I looked around me at the bare trees made skeletal with whitened limbs. High above, the black lid of the sky had been lifted off, and all the warmth in the world was escaping. In this bleak new year, Glasgow had been gathered up, spirited aloft, and dropped back down in Siberia. So cold. So cold.
I tugged my scarf tight round my throat to block the bitter wind from knifing my chest and stopping my heart. I looked down on his body, and saw in the terrorised face my great failure. The snow was trampled round about him, as though his killers had done a war dance afterwards. Around his head a dark stain seeped into the pristine white.
A man stood a few feet away, clasping a shivering woman to his thick coat. Under his hat-brim his eyes held mine in a mix of horror and accusation. I needed no prompting. Not for this man’s death. I was being paid to stop this happening. I hadn’t. This was the fifth murder since I took on the job four months ago. But in fairness, back then, back in November, I was only hired to catch a thief . . .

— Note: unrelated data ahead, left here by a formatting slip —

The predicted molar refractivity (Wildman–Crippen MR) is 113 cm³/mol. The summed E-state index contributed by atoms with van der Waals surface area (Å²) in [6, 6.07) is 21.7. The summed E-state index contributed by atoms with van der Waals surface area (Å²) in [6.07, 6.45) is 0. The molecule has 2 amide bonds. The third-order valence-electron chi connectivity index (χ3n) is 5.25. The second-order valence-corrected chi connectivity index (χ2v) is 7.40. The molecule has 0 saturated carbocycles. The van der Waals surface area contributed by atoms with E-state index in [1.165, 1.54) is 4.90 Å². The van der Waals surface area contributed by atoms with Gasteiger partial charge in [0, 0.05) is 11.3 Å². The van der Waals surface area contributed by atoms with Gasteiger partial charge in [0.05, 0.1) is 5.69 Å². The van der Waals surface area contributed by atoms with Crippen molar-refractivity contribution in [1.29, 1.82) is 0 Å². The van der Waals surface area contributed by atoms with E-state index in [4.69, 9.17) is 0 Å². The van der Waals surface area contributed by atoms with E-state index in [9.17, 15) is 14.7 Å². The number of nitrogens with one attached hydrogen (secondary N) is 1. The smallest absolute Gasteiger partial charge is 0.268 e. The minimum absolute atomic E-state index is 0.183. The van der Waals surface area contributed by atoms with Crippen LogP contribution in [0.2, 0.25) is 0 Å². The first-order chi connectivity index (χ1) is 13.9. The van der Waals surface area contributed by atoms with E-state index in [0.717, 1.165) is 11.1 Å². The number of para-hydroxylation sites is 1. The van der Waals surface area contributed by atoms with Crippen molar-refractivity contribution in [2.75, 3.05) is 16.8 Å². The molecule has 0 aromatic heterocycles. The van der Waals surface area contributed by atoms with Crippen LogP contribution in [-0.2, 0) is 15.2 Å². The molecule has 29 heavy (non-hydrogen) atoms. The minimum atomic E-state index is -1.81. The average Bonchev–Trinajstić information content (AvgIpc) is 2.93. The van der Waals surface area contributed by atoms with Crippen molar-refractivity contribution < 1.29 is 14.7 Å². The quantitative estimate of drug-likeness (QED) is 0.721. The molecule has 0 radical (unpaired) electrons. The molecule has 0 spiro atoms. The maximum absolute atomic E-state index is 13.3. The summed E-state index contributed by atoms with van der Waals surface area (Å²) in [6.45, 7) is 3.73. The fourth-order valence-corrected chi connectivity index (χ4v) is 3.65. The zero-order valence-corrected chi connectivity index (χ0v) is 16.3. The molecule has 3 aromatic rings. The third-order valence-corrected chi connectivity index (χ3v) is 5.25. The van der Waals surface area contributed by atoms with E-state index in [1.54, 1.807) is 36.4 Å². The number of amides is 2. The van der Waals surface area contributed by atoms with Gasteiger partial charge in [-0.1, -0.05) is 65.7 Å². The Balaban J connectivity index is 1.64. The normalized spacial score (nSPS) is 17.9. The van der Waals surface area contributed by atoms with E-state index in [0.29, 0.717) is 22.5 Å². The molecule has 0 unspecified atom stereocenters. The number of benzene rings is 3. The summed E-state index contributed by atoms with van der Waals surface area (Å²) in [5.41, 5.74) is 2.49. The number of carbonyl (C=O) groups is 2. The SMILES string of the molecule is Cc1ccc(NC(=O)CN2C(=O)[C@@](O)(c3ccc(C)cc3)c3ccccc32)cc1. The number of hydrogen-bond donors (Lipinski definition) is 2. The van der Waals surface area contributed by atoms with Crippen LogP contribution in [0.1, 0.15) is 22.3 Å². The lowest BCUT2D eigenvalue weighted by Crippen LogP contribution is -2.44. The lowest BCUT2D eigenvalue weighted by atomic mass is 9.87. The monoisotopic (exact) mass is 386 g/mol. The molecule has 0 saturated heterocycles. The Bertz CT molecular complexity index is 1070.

‘I’d be a gun for hire.’
‘No guns, Brodie. Not this time.’
‘A mercenary then.’
‘What’s the difference between a policeman’s wages and a private income? You’d be doing the same thing.’
‘No warrant card. No authority. No back-up.’ I ticked off the list on my fingers.
She countered: ‘No hierarchy. No boss to fight.’
I studied Samantha Campbell. She knew me too well. It was a disturbing talent of hers. Of women. She was nursing a cup of tea in her downstairs kitchen, her first since getting home from the courts. Her cap of blonde hair was still flattened by a day sporting the scratchy wig. The bridge of her nose carried the dents of her specs. I’d barely got in before her and was nursing my own temperance brew, both of us putting off as long as appeared seemly the first proper drink of the evening. Neither of us wanting to be the first to break.
‘How much?’ I asked as idly as it’s possible for a man who’s overdrawn at his bank.
‘They’re offering twenty pounds a week until you solve the crimes. Bonus of twenty if you clean it up by Christmas.’
‘I’ve got a day job.’
‘Paying peanuts. Besides, I thought you were fed up with it?’
She was right. It was no secret between us. I’d barely put in four months as a reporter on the